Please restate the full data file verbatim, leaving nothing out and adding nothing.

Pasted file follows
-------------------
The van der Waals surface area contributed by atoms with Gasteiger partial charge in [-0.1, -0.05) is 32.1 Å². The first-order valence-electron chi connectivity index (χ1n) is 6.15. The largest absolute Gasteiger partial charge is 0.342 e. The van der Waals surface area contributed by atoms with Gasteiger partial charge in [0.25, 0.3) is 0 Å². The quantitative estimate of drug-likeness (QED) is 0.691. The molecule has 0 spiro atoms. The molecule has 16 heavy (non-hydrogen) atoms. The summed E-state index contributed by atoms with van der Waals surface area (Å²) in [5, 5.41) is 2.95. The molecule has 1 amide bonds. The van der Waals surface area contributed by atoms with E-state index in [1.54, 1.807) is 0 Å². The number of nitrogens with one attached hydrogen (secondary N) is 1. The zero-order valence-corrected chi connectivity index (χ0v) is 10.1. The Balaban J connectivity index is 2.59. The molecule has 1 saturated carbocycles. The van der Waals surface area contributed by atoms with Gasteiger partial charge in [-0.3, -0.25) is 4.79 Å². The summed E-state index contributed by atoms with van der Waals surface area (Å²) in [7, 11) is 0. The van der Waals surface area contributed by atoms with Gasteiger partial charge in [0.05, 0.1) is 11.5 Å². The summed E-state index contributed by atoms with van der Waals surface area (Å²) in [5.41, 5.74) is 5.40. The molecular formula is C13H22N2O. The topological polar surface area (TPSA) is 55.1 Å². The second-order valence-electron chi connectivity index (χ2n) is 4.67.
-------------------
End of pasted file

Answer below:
The van der Waals surface area contributed by atoms with Gasteiger partial charge in [-0.1, -0.05) is 32.1 Å². The first-order valence-electron chi connectivity index (χ1n) is 6.15. The largest absolute Gasteiger partial charge is 0.342 e. The van der Waals surface area contributed by atoms with Gasteiger partial charge in [0.25, 0.3) is 0 Å². The quantitative estimate of drug-likeness (QED) is 0.691. The molecule has 0 spiro atoms. The molecule has 16 heavy (non-hydrogen) atoms. The summed E-state index contributed by atoms with van der Waals surface area (Å²) in [5, 5.41) is 2.95. The molecule has 1 amide bonds. The van der Waals surface area contributed by atoms with E-state index in [1.54, 1.807) is 0 Å². The number of nitrogens with one attached hydrogen (secondary N) is 1. The zero-order valence-corrected chi connectivity index (χ0v) is 10.1. The Balaban J connectivity index is 2.59. The molecule has 1 saturated carbocycles. The van der Waals surface area contributed by atoms with Gasteiger partial charge in [-0.3, -0.25) is 4.79 Å². The summed E-state index contributed by atoms with van der Waals surface area (Å²) in [7, 11) is 0. The van der Waals surface area contributed by atoms with Gasteiger partial charge in [0.05, 0.1) is 11.5 Å². The summed E-state index contributed by atoms with van der Waals surface area (Å²) in [5.41, 5.74) is 5.40. The molecular formula is C13H22N2O. The topological polar surface area (TPSA) is 55.1 Å². The second-order valence-electron chi connectivity index (χ2n) is 4.67.